At MGM Liquors in Champlin, Minnesota, the man behind the counter packs even more punch than the whiskey on the shelves.
Caleb Truax has worked here since he was an undergrad at the University of Minnesota, successfully pursuing a degree in sociology with minors in political science and African-American studies.
At the same time he was hitting the books, Truax began hitting the pads.
Now, after a hard, circuitous climb up the professional ranks, Truax (25-1-2, 15 KOs) is preparing for the biggest fight of career against Daniel Jacobs (28-1, 25 KOs) at Chicago’s UIC Pavilion on April 24, which will be broadcast on Spike TV at 9 p.m. ET/PT.
Already, the bout has been a game changer for Truax: Because of it, he’s quitting his part-time job after all these years to focus solely on boxing.
“After this fight, I’ll be able to box full time, which will be nice,” says Truax, taking in a Twins game on a recent Monday afternoon before hitting the gym for a training session.
Truax’s fighting style mirrors the man he is outside the ropes: He’s a heady, studious, blue-collar type who gets by on his wiles and work ethic.
He’ll wait an opponent out, parse his game and then gradually press the action to his benefit, looking for any openings to exploit.
He’s spent much time inside the classroom, and that’s exactly what he attempts to transform the ring into.
“I’ve been characterized as cerebral,” Truax says. “I like to figure guys out and fight really smart, use that to my advantage to try and counter.”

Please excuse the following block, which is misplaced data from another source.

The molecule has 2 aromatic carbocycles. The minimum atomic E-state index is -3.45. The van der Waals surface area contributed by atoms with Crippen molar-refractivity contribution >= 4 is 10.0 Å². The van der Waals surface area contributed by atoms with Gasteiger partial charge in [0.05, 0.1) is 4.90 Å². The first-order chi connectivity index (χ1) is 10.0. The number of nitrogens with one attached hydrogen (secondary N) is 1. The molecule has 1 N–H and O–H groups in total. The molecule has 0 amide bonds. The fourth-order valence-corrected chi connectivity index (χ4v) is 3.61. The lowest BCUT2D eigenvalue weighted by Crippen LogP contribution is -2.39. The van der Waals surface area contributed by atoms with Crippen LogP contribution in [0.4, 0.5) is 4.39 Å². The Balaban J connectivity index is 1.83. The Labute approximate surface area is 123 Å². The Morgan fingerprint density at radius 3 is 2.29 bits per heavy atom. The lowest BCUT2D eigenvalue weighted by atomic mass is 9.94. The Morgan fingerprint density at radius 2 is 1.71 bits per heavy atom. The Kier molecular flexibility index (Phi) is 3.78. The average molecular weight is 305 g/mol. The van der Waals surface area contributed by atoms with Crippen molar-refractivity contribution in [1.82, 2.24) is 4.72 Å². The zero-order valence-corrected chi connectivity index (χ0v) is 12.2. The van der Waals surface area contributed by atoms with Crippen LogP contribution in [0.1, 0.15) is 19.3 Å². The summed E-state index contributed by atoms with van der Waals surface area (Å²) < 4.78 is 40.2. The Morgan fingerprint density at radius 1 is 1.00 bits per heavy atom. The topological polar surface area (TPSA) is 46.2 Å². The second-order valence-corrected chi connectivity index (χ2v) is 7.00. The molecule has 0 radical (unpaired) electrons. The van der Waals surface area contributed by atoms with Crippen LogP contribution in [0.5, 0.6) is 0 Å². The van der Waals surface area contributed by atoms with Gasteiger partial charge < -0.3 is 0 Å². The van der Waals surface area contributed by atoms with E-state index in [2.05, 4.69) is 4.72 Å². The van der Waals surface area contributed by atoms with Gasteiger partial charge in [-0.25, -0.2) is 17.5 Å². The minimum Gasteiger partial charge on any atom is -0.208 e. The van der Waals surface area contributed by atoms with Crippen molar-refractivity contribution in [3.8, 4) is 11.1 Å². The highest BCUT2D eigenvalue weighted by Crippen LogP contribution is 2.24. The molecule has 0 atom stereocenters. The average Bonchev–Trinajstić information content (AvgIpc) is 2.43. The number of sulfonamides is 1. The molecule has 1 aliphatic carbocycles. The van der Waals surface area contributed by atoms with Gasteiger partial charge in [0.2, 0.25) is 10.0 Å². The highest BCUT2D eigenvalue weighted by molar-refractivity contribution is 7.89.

Truax never envisioned a career in boxing, originally enrolling at Virginia State to play football.
But then he blew out his knee, ending his career in the sport.
Back in his native Minnesota, Truax entered a local Toughman Contest at age 19, and though he lost his first fight, he was hooked nonetheless.
After a brief amateur career, he turned pro at a relatively advanced age compared to many of his peers.
“I got a steep learning curve, man,” Truax acknowledges with a chuckle. “A lot of the guys I’ve been boxing against have three times as many amateur fights as I’ve had and more pro fights. I’ve had to learn a little quicker than most, but I dedicate myself to it.”
Truax’s story isn’t a glamorous one, but if anything, he seems to prefer it this way.
He’s easy to identify with—the rare instance in which anything easy is associated with Caleb Truax.
“People are used to athletes being millionaires, making way more money than they do, and I’m a world-ranked fighter who’s probably making less than they are just with a regular job,” he says. “People can relate to me.”